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Replacing oak stair tread

6749 Views 6 Replies 3 Participants Last post by  BigJim
I have oak stair treads in my home and one of the treads has split along where the tread boards were glued together. I am thinking its probably bed to just replace the tread. I'm having a hard time figuring out if its red or white oak though. I'm guessing its red though. Any way to tell for sure if its red oak? Also I do not have access to the underside of the stairs. What is the best way to remove the broken tread? How should I attach the new tread? I was thinking construction adhesive and nails but wanted input.
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Got a picture? It's hard to see it from here.
Here are some photos of the stair and the specific stair tread that has separated. The issues is really its so close to the overhang that the front doesn't have a lot of stability and can move even when extra nails were added by prior owner so I'd rather just replace it. Just not sure on removal method or how to secure new tread.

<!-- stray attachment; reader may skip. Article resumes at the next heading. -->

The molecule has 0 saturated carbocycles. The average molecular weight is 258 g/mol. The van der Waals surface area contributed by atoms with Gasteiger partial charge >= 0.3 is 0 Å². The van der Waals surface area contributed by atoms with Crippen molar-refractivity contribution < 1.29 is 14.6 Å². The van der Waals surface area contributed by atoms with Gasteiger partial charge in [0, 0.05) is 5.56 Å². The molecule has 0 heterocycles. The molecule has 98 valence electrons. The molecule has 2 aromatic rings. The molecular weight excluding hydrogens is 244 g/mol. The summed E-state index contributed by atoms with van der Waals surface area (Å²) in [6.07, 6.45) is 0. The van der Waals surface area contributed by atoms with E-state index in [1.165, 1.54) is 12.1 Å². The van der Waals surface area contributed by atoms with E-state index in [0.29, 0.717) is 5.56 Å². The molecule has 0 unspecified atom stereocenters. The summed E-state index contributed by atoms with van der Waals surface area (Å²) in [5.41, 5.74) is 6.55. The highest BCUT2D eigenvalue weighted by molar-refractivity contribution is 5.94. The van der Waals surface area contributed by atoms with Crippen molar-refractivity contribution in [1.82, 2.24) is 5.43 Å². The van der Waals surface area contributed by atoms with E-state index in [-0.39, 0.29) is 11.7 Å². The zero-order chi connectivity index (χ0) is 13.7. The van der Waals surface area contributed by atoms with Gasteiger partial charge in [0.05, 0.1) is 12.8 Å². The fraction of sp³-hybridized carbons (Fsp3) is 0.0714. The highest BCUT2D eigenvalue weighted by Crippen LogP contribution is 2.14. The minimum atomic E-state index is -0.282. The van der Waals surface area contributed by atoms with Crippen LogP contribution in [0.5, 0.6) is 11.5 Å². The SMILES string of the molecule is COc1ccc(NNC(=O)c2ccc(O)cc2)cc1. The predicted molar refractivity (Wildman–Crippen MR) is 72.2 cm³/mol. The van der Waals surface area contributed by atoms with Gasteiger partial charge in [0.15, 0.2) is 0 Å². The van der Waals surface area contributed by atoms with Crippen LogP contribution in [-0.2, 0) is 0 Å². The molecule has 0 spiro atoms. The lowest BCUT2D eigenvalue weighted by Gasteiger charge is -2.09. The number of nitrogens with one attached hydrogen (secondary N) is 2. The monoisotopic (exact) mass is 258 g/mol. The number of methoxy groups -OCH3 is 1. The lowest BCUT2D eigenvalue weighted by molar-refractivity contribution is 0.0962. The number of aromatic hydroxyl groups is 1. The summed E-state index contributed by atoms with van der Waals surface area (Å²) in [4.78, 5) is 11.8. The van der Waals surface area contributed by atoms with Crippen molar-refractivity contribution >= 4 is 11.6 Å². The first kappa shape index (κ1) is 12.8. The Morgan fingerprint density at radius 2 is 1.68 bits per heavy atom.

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That sure looks like the treads run under the skirts which would make removing the tread a real challange.
If was mine I would first try cleaning out that gap, use Tite Bond II glue and counter bore hole for screws and cover the screw heads with white oak plugs, sand and reseal.
By using 3" ceramic coated deck screws it should never move again.
They don't extend under the skirt. One tread was replaced before we moved in as part of our inspections since the middle of the tread was cracked. I think this picture shows the tread ends where the skirt starts


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Hard to tell what were seeing taken that close up.
Just to make sure were talking about the same thing, the skirts are on the sides and the riser is at the back of the treads.
If there not not under the skirt you should be able to just use a flat bar or a rubber mallet to lift up the front of the tread, may be easyer once it's up to cut of any fastners with a sawsall so it can be slid out.
Use the old one for a template for width and depth.
Just use some constrution adhesive on the stringers and long galvinized finished nails to reattach it in predrilled pilot holes. I use galvinized because of the rough finish that holds them in better.
Most oak treads are Red Oak and that is what your's look like. White Oak has a brownish cast and has a closed grain. Red Oak has a slight pinkish color and has an open grain or little pin holes in the end grain.
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